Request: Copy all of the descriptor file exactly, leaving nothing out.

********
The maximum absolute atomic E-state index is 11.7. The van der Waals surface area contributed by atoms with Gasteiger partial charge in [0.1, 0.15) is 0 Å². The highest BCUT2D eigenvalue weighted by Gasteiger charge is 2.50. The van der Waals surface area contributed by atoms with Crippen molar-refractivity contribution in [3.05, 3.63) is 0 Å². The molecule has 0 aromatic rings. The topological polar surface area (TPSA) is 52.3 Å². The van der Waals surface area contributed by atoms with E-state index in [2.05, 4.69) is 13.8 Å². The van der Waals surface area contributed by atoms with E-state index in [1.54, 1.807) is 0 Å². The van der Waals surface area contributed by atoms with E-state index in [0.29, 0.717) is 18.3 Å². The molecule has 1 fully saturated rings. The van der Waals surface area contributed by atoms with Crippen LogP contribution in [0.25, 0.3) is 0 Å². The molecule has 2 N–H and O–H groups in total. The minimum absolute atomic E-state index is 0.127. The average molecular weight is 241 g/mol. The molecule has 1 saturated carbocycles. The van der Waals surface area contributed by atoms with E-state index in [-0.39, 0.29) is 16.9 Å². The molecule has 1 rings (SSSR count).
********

The maximum absolute atomic E-state index is 11.7. The van der Waals surface area contributed by atoms with Gasteiger partial charge in [0.1, 0.15) is 0 Å². The highest BCUT2D eigenvalue weighted by Gasteiger charge is 2.50. The van der Waals surface area contributed by atoms with Crippen molar-refractivity contribution in [3.05, 3.63) is 0 Å². The molecule has 0 aromatic rings. The topological polar surface area (TPSA) is 52.3 Å². The van der Waals surface area contributed by atoms with E-state index in [2.05, 4.69) is 13.8 Å². The van der Waals surface area contributed by atoms with E-state index in [1.54, 1.807) is 0 Å². The van der Waals surface area contributed by atoms with E-state index in [0.29, 0.717) is 18.3 Å². The molecule has 1 fully saturated rings. The van der Waals surface area contributed by atoms with Crippen LogP contribution in [0.25, 0.3) is 0 Å². The molecule has 2 N–H and O–H groups in total. The minimum absolute atomic E-state index is 0.127. The average molecular weight is 241 g/mol. The molecule has 1 saturated carbocycles. The van der Waals surface area contributed by atoms with E-state index in [-0.39, 0.29) is 16.9 Å². The molecule has 1 rings (SSSR count).